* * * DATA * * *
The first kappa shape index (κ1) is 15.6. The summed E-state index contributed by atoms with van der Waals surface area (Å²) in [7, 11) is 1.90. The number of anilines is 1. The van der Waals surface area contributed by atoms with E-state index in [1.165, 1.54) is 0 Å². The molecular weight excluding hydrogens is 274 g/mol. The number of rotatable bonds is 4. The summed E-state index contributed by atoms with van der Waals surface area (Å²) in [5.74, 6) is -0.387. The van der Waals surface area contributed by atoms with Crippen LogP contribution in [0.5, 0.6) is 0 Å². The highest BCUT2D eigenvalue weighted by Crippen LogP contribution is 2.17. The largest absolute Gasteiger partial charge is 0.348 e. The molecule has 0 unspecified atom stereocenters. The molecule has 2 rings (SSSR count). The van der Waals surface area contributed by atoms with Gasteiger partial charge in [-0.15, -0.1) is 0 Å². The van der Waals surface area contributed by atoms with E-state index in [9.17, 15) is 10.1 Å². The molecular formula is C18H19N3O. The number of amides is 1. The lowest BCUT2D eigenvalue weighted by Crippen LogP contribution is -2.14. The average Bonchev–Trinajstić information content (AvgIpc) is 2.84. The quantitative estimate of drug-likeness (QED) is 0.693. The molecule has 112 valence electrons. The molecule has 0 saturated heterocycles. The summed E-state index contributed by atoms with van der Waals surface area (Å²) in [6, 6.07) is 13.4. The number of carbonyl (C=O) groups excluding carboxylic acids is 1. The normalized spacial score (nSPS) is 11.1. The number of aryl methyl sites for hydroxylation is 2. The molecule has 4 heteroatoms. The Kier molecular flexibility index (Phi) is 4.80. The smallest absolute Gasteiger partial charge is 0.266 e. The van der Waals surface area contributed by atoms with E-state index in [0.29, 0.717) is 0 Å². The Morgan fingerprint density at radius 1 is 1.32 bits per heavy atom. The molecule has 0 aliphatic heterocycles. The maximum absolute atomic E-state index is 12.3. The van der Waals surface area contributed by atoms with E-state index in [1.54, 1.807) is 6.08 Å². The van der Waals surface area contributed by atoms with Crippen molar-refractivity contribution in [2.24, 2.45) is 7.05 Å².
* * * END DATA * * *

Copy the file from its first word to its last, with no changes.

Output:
The first kappa shape index (κ1) is 15.6. The summed E-state index contributed by atoms with van der Waals surface area (Å²) in [7, 11) is 1.90. The number of anilines is 1. The van der Waals surface area contributed by atoms with E-state index in [1.165, 1.54) is 0 Å². The molecular weight excluding hydrogens is 274 g/mol. The number of rotatable bonds is 4. The summed E-state index contributed by atoms with van der Waals surface area (Å²) in [5.74, 6) is -0.387. The van der Waals surface area contributed by atoms with Crippen LogP contribution in [0.5, 0.6) is 0 Å². The highest BCUT2D eigenvalue weighted by Crippen LogP contribution is 2.17. The largest absolute Gasteiger partial charge is 0.348 e. The molecule has 0 unspecified atom stereocenters. The molecule has 2 rings (SSSR count). The van der Waals surface area contributed by atoms with Gasteiger partial charge in [-0.15, -0.1) is 0 Å². The van der Waals surface area contributed by atoms with E-state index in [9.17, 15) is 10.1 Å². The molecular formula is C18H19N3O. The number of amides is 1. The lowest BCUT2D eigenvalue weighted by Crippen LogP contribution is -2.14. The average Bonchev–Trinajstić information content (AvgIpc) is 2.84. The quantitative estimate of drug-likeness (QED) is 0.693. The molecule has 112 valence electrons. The molecule has 0 saturated heterocycles. The summed E-state index contributed by atoms with van der Waals surface area (Å²) in [6, 6.07) is 13.4. The number of carbonyl (C=O) groups excluding carboxylic acids is 1. The normalized spacial score (nSPS) is 11.1. The number of aryl methyl sites for hydroxylation is 2. The molecule has 4 heteroatoms. The Kier molecular flexibility index (Phi) is 4.80. The smallest absolute Gasteiger partial charge is 0.266 e. The van der Waals surface area contributed by atoms with E-state index in [0.29, 0.717) is 0 Å². The Morgan fingerprint density at radius 1 is 1.32 bits per heavy atom. The molecule has 0 aliphatic heterocycles. The maximum absolute atomic E-state index is 12.3. The van der Waals surface area contributed by atoms with E-state index in [1.54, 1.807) is 6.08 Å². The van der Waals surface area contributed by atoms with Crippen molar-refractivity contribution in [2.24, 2.45) is 7.05 Å².